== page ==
The Clarinet Maestros by Ken Peplowski, Julian Marc Stringle and the Craig Milverton Trio is on Merfangle MM415 and Together Again by the same line-up is on Merfangle MM816                                                                                                                                                          

Marvellous Masekela hits amid the kicks at Ystad Sweden International Jazz Festival

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Best known as the location for TV series Wallander, Ystad also hosts what’s become one of the best jazz festivals in Scandinavia. The event was conceived by pianist Jan Lundgren (artistic director) and Thomas Lantz (president) after a chance meeting on a train travelling to Ystad. Now in its seventh edition, this year’s happening boasts 44 shows at 11 venues around the town, with major concerts being held at the lovely Ystad Theatre, constructed in 1894 and seating 400. 

Highlights at this venue were: Mare Nostrum II featuring Paolo Fresu (trumpet) Richard Galliano (accordion) and festival artistic director Jan Lundgren (piano), playing music from their second ACT album; Joe Lovano accompanied by the Bohuslan Big Band and Hugh Masekela brought his Playing at Work band, featuring the excellent Cameron Ward (guitar) and Johan Mthethwa (keyboards). Masekela seems to be really enjoying his music at the moment. Here with his full band he was clearly having a ball. The warmth and energy he brings to his shows together with the sheer quality of the material is magical. He was brought back for a wonderful encore and left to a standing ovation from the sold out theatre.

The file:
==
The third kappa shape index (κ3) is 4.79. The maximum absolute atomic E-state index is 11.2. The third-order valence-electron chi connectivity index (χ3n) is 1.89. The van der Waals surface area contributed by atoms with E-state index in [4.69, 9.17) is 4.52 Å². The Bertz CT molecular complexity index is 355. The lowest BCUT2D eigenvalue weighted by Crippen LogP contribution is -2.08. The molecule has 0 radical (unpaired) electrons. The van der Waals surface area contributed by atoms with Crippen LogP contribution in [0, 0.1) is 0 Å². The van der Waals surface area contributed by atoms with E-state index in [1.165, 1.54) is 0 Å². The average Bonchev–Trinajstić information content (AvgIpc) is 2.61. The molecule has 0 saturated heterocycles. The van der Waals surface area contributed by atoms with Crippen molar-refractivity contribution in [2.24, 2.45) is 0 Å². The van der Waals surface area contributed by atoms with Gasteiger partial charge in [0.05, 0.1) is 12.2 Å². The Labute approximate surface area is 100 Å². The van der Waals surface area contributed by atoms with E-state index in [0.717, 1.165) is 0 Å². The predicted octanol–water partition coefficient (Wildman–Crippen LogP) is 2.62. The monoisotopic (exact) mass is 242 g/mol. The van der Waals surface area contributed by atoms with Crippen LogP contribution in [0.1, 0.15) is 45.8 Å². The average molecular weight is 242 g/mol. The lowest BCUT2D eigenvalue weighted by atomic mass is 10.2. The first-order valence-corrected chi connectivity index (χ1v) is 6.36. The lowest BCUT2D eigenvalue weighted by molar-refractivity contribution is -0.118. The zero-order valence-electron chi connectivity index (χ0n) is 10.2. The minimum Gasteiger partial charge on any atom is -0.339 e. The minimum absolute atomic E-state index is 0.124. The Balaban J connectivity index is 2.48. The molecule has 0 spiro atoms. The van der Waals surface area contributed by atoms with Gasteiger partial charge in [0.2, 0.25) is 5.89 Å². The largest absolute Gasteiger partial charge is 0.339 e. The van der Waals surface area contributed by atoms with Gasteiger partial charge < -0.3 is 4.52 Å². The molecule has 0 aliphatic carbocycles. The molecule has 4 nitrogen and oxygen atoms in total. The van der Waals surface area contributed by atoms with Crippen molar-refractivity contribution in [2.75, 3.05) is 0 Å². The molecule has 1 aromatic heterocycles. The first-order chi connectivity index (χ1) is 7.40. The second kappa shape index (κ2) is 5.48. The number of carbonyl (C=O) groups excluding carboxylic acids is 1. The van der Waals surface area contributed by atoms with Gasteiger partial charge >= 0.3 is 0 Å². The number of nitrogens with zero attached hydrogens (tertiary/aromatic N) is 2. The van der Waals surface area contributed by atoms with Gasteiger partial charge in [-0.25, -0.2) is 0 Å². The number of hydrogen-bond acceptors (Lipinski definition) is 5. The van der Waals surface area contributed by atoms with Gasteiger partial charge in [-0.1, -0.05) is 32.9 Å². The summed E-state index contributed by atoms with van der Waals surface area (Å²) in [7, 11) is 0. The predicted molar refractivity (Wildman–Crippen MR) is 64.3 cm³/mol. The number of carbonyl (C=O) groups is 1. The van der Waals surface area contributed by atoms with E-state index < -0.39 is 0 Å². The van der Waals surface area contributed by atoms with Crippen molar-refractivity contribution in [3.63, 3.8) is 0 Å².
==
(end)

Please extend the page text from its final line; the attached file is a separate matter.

More adventurous music was to be found at the Klosterkyrkan – a 12th century monastery. The first concert there was a collaboration between Fresu (trumpet, flugelhorn), Daniele Bonaventura (bandoneon) and multi-instrumentalists Mare Balticum, a quartet specialising in early medieval Nordic music and songs. Mare Balticum were using selected instruments from the European Music Archaeology Projects (EMAP) touring exhibition Archaeomusica which is on display here until January 2017. Fresu’s spine-tingling trumpet was the perfect accompaniment to this quite solemn and sacred music and fitted perfectly with the haunting vocals of guests Ute Goedecke and Aino Lund Lavoipierre.